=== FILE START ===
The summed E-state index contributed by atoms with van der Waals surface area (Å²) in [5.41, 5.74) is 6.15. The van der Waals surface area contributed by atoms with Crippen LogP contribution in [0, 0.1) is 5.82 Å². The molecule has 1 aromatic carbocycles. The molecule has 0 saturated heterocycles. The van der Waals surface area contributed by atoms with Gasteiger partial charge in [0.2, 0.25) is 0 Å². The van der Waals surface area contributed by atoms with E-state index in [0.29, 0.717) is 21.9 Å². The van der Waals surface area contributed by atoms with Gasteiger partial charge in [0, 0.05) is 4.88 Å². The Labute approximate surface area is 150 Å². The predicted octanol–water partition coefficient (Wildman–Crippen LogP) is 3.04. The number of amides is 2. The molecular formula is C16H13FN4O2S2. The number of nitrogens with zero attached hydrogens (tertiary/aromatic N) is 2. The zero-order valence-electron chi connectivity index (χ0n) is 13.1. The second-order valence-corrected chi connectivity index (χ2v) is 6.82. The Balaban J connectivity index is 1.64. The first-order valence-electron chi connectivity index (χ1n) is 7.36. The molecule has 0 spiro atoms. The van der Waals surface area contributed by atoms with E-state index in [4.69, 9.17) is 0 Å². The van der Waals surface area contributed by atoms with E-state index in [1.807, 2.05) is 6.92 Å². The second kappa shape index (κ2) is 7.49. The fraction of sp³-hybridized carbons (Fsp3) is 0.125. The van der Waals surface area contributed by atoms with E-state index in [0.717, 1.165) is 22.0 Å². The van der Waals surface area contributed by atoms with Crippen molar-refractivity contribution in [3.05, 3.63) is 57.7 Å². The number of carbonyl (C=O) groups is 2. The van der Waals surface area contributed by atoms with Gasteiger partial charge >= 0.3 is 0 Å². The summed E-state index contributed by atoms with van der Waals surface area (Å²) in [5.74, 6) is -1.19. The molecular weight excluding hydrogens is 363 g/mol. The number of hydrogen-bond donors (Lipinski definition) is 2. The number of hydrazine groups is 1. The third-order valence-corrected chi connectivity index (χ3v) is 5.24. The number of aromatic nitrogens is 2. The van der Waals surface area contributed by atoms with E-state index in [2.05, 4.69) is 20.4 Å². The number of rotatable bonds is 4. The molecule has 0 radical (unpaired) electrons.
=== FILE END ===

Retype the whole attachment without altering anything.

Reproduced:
The summed E-state index contributed by atoms with van der Waals surface area (Å²) in [5.41, 5.74) is 6.15. The van der Waals surface area contributed by atoms with Crippen LogP contribution in [0, 0.1) is 5.82 Å². The molecule has 1 aromatic carbocycles. The molecule has 0 saturated heterocycles. The van der Waals surface area contributed by atoms with Gasteiger partial charge in [0.2, 0.25) is 0 Å². The van der Waals surface area contributed by atoms with E-state index in [0.29, 0.717) is 21.9 Å². The van der Waals surface area contributed by atoms with Gasteiger partial charge in [0, 0.05) is 4.88 Å². The Labute approximate surface area is 150 Å². The predicted octanol–water partition coefficient (Wildman–Crippen LogP) is 3.04. The number of amides is 2. The molecular formula is C16H13FN4O2S2. The number of nitrogens with zero attached hydrogens (tertiary/aromatic N) is 2. The zero-order valence-electron chi connectivity index (χ0n) is 13.1. The second-order valence-corrected chi connectivity index (χ2v) is 6.82. The Balaban J connectivity index is 1.64. The first-order valence-electron chi connectivity index (χ1n) is 7.36. The molecule has 0 spiro atoms. The van der Waals surface area contributed by atoms with E-state index in [4.69, 9.17) is 0 Å². The van der Waals surface area contributed by atoms with E-state index in [1.807, 2.05) is 6.92 Å². The second kappa shape index (κ2) is 7.49. The fraction of sp³-hybridized carbons (Fsp3) is 0.125. The van der Waals surface area contributed by atoms with E-state index in [0.717, 1.165) is 22.0 Å². The van der Waals surface area contributed by atoms with Crippen molar-refractivity contribution in [3.05, 3.63) is 57.7 Å². The number of carbonyl (C=O) groups is 2. The van der Waals surface area contributed by atoms with Gasteiger partial charge >= 0.3 is 0 Å². The summed E-state index contributed by atoms with van der Waals surface area (Å²) in [5.74, 6) is -1.19. The molecular weight excluding hydrogens is 363 g/mol. The number of hydrogen-bond donors (Lipinski definition) is 2. The number of hydrazine groups is 1. The third-order valence-corrected chi connectivity index (χ3v) is 5.24. The number of aromatic nitrogens is 2. The van der Waals surface area contributed by atoms with E-state index in [2.05, 4.69) is 20.4 Å². The number of rotatable bonds is 4. The molecule has 0 radical (unpaired) electrons.